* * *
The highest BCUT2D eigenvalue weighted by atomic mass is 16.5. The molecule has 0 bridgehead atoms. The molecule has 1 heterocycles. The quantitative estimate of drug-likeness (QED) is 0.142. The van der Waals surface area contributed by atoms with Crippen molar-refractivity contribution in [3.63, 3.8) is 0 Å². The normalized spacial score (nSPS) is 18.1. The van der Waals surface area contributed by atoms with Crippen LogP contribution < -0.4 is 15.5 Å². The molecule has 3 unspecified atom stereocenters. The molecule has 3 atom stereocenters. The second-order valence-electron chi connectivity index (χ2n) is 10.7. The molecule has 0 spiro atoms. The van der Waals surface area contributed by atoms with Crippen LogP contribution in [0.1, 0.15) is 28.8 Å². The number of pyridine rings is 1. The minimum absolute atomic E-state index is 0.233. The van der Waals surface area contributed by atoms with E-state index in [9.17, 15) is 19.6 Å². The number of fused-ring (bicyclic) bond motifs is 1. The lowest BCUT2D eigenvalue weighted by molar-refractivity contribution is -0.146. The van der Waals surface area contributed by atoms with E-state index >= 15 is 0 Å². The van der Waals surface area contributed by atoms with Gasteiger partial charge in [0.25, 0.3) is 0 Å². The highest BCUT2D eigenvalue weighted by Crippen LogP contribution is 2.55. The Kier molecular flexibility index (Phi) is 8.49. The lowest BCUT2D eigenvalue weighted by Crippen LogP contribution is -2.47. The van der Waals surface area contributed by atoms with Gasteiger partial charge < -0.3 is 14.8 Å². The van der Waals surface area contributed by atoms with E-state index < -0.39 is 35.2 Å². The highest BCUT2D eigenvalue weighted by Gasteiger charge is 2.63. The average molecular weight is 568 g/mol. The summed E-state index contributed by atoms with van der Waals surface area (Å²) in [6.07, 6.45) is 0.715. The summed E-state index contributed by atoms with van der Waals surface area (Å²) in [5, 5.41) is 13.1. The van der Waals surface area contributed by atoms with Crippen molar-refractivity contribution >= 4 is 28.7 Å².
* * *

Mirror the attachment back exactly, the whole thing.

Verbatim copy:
The highest BCUT2D eigenvalue weighted by atomic mass is 16.5. The molecule has 0 bridgehead atoms. The molecule has 1 heterocycles. The quantitative estimate of drug-likeness (QED) is 0.142. The van der Waals surface area contributed by atoms with Crippen molar-refractivity contribution in [3.63, 3.8) is 0 Å². The normalized spacial score (nSPS) is 18.1. The van der Waals surface area contributed by atoms with Crippen LogP contribution < -0.4 is 15.5 Å². The molecule has 3 unspecified atom stereocenters. The molecule has 3 atom stereocenters. The second-order valence-electron chi connectivity index (χ2n) is 10.7. The molecule has 0 spiro atoms. The van der Waals surface area contributed by atoms with Crippen LogP contribution in [0.1, 0.15) is 28.8 Å². The number of pyridine rings is 1. The minimum absolute atomic E-state index is 0.233. The van der Waals surface area contributed by atoms with E-state index in [9.17, 15) is 19.6 Å². The number of fused-ring (bicyclic) bond motifs is 1. The lowest BCUT2D eigenvalue weighted by molar-refractivity contribution is -0.146. The van der Waals surface area contributed by atoms with E-state index >= 15 is 0 Å². The van der Waals surface area contributed by atoms with Gasteiger partial charge in [0.25, 0.3) is 0 Å². The highest BCUT2D eigenvalue weighted by Crippen LogP contribution is 2.55. The Kier molecular flexibility index (Phi) is 8.49. The lowest BCUT2D eigenvalue weighted by Crippen LogP contribution is -2.47. The van der Waals surface area contributed by atoms with Gasteiger partial charge < -0.3 is 14.8 Å². The van der Waals surface area contributed by atoms with E-state index < -0.39 is 35.2 Å². The highest BCUT2D eigenvalue weighted by Gasteiger charge is 2.63. The average molecular weight is 568 g/mol. The summed E-state index contributed by atoms with van der Waals surface area (Å²) in [6.07, 6.45) is 0.715. The summed E-state index contributed by atoms with van der Waals surface area (Å²) in [5, 5.41) is 13.1. The van der Waals surface area contributed by atoms with Crippen molar-refractivity contribution >= 4 is 28.7 Å².